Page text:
In addition to feeling less stressed, New Yorkers also report feeling less irritable due to stress than the rest of the nation. Overall, they are less likely to report having experienced a number of negative physical symptoms due to stress than those nationally, and fewer report some common stress-related symptoms as compared to last year.
Nearly one-third (31 percent) of New Yorkers report irritability or anger in the past month due to stress, lower than the 42 percent nationally who say the same; 23 percent report headaches, compared to 32 percent nationally; and 15 percent report indigestion, well below 24 percent nationally.
The 31 percent who report irritability/anger is much lower than the 45 percent of New Yorkers who reported the same in 2010, and the 23 percent who report headaches is a drop from 33 percent who said the same last year.
A majority of New Yorkers continue to feel positively about doing enough to manage stress. For managing stress, New Yorkers are more likely than Americans overall to turn to music or a mental health professional and less likely to turn to more spiritual measures.
More than half (55 percent) of New Yorkers say they are doing enough to manage stress, virtually unchanged from 56 percent last year and 55 percent in 2009.
Just over three in five (61 percent) New Yorkers listen to music to help manage their stress, compared to 48 percent of those nationwide.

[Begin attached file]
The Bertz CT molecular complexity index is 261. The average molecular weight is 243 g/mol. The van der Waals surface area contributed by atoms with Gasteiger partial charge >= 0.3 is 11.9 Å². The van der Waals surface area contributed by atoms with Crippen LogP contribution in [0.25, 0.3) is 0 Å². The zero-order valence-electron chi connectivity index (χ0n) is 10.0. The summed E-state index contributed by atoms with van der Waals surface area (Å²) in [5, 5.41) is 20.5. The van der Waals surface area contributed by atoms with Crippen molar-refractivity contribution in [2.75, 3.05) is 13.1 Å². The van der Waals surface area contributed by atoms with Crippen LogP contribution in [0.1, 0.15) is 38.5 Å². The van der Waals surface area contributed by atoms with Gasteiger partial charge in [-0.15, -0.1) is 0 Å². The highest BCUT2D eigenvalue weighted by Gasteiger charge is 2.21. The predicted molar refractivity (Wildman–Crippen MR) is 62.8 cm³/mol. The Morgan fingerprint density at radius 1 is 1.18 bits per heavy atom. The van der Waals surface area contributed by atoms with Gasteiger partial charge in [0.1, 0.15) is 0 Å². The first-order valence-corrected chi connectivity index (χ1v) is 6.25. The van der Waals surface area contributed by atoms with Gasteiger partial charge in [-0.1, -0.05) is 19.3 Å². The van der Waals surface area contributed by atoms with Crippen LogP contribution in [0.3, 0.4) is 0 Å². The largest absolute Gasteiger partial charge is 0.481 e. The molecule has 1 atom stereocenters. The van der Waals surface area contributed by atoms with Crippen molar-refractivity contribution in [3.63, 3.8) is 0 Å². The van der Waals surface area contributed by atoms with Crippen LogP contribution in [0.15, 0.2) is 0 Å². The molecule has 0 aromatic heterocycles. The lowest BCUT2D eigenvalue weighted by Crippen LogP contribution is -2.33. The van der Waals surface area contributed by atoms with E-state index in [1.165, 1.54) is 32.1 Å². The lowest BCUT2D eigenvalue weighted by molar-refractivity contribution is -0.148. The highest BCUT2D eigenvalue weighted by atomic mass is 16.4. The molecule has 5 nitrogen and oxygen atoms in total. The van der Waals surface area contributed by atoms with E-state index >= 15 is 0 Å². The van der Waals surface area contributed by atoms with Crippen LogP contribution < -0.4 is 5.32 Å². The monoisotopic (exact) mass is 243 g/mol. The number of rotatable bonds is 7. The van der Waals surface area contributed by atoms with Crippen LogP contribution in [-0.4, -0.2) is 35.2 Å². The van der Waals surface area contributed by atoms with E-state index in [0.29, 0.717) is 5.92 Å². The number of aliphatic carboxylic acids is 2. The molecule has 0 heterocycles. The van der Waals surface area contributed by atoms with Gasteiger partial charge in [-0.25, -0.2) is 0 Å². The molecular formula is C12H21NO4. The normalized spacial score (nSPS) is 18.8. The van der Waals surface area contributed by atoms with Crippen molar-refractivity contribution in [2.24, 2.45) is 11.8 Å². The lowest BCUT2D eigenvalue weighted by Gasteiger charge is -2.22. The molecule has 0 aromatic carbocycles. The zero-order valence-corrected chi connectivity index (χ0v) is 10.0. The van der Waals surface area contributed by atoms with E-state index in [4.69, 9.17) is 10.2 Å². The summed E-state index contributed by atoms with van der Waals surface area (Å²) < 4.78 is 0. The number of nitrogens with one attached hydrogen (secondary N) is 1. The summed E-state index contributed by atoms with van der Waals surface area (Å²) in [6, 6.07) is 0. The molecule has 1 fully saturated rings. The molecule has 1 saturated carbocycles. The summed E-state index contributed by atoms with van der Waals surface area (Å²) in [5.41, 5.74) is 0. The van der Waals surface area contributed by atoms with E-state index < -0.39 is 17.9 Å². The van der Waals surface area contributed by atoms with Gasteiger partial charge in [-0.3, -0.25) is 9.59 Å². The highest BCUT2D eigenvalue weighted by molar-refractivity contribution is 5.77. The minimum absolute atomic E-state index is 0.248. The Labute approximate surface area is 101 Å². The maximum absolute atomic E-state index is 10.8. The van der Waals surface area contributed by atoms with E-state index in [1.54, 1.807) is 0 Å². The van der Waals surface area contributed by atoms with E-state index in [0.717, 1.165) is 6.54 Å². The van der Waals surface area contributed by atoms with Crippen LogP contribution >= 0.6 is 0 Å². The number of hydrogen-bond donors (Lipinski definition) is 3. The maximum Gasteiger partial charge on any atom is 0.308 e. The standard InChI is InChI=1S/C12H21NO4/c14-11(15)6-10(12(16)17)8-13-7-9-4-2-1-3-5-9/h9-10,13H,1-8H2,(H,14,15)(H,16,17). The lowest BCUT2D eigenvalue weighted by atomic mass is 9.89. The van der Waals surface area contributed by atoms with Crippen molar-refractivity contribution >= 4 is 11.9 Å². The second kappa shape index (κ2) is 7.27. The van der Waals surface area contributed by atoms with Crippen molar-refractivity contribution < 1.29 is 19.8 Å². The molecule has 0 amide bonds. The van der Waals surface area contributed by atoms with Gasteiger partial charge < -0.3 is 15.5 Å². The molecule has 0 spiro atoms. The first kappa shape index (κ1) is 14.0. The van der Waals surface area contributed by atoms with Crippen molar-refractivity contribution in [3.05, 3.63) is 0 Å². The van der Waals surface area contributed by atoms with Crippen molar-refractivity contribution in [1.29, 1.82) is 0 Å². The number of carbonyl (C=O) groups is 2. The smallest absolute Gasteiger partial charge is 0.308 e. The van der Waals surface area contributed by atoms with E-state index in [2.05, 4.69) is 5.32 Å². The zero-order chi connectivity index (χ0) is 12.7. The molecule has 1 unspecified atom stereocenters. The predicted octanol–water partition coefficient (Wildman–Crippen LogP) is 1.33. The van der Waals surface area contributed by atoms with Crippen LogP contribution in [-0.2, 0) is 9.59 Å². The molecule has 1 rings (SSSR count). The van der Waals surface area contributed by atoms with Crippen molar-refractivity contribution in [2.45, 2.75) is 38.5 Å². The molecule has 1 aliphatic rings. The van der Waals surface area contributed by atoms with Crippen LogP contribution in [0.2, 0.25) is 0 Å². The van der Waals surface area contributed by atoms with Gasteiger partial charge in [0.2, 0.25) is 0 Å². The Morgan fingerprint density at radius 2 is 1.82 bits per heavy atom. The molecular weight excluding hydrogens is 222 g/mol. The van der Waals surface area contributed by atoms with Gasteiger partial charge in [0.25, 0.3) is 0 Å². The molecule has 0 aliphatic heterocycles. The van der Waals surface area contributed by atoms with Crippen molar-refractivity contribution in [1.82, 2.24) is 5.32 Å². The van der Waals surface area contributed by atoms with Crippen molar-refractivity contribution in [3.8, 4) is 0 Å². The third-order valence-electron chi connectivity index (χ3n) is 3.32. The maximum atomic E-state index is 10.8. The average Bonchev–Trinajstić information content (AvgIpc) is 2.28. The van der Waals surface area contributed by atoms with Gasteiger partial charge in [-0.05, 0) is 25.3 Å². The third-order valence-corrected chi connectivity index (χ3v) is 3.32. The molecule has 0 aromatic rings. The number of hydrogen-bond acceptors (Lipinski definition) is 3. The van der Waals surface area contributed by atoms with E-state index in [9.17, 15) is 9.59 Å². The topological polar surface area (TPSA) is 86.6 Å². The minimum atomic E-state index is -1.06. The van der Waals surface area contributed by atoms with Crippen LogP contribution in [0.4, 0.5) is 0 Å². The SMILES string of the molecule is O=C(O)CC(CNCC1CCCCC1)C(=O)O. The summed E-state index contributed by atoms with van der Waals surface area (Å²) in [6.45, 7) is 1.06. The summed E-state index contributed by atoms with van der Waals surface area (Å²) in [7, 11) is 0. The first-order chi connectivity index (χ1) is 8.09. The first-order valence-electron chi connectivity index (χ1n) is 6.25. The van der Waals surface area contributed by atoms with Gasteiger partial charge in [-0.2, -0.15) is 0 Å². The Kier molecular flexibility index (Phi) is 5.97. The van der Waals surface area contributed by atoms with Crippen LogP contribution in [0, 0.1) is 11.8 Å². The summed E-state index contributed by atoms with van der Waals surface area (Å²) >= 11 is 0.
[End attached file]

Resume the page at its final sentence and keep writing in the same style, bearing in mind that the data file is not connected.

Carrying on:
Also, 9 percent of New Yorkers report seeing a mental health professional to help manage stress, more than the 3 percent who say the same nationally.
Nearly one-quarter (23 percent) of New Yorkers use prayer to manage stress, less than the 32 percent who say the same nationally, and 11 percent report attending church/religiousservices to manage stress, less than the 21 percent who report the same nationally.
Three in five (61 percent) New Yorkers say that they focus on the positive to deal with stress, which is more than the 50 percent nationally who report doing the same.
For those who say they express feelings instead of bottling them up, 68 percent of New Yorkers find this strategy effective, more than the 51 percent nationally who find this effective.
New Yorkers are more likely than those nationwide to believe a psychologist is able to help a great deal or a lot: 62 percent of New Yorkers believe that a psychologist is helpful in coping with mental health issues (vs. 52 percent nationally), 55 percent with relationship issues (vs. 42 percent nationally), 39 percent with chronic illness (vs. 29 percent nationally), 35 percent with work/life balance (vs. 25 percent nationally) and 21 percent with career planning (vs. 13 percent nationally).
Barriers to Change
New Yorkers report that willpower is a leading barrier to making the lifestyle changes that may be necessary to reduce their stress. They are also more likely than Americans nationwide to say lifestyle or behavior change require too much effort.
Adults in New York (32 percent) are more likely than those nationally (27 percent) to say that willpower prevents them from making the lifestyle changes that they decided to make or have been recommended to improve their health.
New York residents also point to a lack of time (24 percent) and requiring too much needed effort (17 percent) as barriers to change.
The number of New Yorkers (24 percent) who cited a lack of time as a leading barrier to change rose 9 points over 2010 (15 percent).
* This section of the report focuses only on the views of residents within the New York City Metropolitan Statistical Area (2008 n= 228; 2009 n=208; 2010 n=212; 2011 n=243) and the general population (2008 n=1,791; 2009 n=1,568; 2010 n=1,134; 2011 n=1,226).